茂恒 said...

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Ace said...

Rootless: I see a trend here where the powers that be in AD have said "enough is enough". Abu Dhabi has the real power and money in the Emirates and I think there is a sea change coming.

In the past, Dubai has marketed itself very well as a "brand". It is known all over the world. No one knows where Abu Dhabi is.

I think that Abu Dhabi's leaders are now trying to correct that and show the world where the real power resides in the UAE. The renaming of the tallest building in the world in Dubai to the Burj Khalifa is one such example of the current aggressive marketing of Abu Dhabi.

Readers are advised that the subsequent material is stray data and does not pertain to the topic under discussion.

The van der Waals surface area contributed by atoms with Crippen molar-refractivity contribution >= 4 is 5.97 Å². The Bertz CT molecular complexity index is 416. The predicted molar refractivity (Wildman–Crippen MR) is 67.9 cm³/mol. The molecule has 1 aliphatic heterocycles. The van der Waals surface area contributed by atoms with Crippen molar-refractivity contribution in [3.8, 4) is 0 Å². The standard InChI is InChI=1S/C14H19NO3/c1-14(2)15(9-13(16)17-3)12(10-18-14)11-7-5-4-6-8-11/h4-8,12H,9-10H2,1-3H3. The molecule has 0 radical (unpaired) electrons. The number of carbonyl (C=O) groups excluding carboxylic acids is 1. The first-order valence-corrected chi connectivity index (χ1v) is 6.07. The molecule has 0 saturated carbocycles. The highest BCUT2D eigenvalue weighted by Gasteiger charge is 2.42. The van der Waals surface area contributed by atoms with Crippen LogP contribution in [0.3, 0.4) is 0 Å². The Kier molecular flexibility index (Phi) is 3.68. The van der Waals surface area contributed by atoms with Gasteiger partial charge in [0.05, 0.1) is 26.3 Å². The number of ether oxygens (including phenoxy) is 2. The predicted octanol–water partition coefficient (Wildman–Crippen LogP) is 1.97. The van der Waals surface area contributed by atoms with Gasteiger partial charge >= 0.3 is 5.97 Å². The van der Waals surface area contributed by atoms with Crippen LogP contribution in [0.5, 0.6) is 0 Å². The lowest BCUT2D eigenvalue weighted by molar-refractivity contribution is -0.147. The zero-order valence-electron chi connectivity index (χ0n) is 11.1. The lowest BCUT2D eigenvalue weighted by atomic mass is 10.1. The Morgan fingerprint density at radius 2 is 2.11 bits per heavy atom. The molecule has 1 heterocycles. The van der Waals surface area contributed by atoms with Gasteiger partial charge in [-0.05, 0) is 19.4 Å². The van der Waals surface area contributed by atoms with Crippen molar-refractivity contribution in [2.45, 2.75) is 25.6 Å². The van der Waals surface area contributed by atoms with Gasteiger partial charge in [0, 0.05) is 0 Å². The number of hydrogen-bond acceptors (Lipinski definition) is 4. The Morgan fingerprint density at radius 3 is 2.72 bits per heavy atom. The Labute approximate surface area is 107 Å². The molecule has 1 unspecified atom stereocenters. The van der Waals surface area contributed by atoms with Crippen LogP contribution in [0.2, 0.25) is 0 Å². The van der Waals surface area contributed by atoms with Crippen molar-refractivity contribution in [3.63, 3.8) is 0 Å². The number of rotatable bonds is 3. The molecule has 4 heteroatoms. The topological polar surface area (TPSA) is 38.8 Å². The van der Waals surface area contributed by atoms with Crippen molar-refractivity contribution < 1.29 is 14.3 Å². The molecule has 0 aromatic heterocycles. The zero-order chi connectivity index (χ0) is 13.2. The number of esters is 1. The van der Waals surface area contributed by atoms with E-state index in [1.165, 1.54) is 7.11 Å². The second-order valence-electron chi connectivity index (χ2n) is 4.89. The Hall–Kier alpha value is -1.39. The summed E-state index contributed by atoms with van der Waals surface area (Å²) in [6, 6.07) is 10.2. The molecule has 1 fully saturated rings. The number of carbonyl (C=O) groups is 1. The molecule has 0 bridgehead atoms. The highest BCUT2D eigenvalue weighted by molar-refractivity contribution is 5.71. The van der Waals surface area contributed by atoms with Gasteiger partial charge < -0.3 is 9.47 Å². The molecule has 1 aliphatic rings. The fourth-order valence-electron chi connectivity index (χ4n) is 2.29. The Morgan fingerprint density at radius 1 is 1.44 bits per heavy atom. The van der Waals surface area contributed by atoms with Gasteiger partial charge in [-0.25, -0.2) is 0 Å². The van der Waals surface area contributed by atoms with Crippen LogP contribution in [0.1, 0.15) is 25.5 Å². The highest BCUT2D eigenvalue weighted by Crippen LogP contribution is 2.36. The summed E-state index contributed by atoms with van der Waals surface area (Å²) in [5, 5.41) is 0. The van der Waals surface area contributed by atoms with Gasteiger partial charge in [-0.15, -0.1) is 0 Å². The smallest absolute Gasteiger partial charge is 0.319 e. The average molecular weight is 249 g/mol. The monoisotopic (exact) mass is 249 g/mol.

The once dowdy but wealthy sister is awakening now that the bloom is off the Dubai rose. I agree it is too early for the attractions, but there is no such thing as bad publicity. Just spell my name right!

I think this is the first time Abu Dhabi has ever been mentioned in a movie. To me, it is marketing genius.

Promoting AD as an exotic, romantic destination without the messy cultural complications of actually filming the movie here was very smart. In my mind, there is no doubt local money was involved

Looks like full speed ahead for Abu Dhabi! But they will eventually have to put "the sizzle in the steak"!

Ace said...

Oh, and 茂恒, when you can contribute to the conversation, your comments will be posted again.

I have been patient and have allowed you to post your spam in the past, but one more time and I will have to pull the plug for the benefit of my legitimate readers and myself.

Can I hear a "hell yeah"!!!!!

Dave said...

Hell Yeah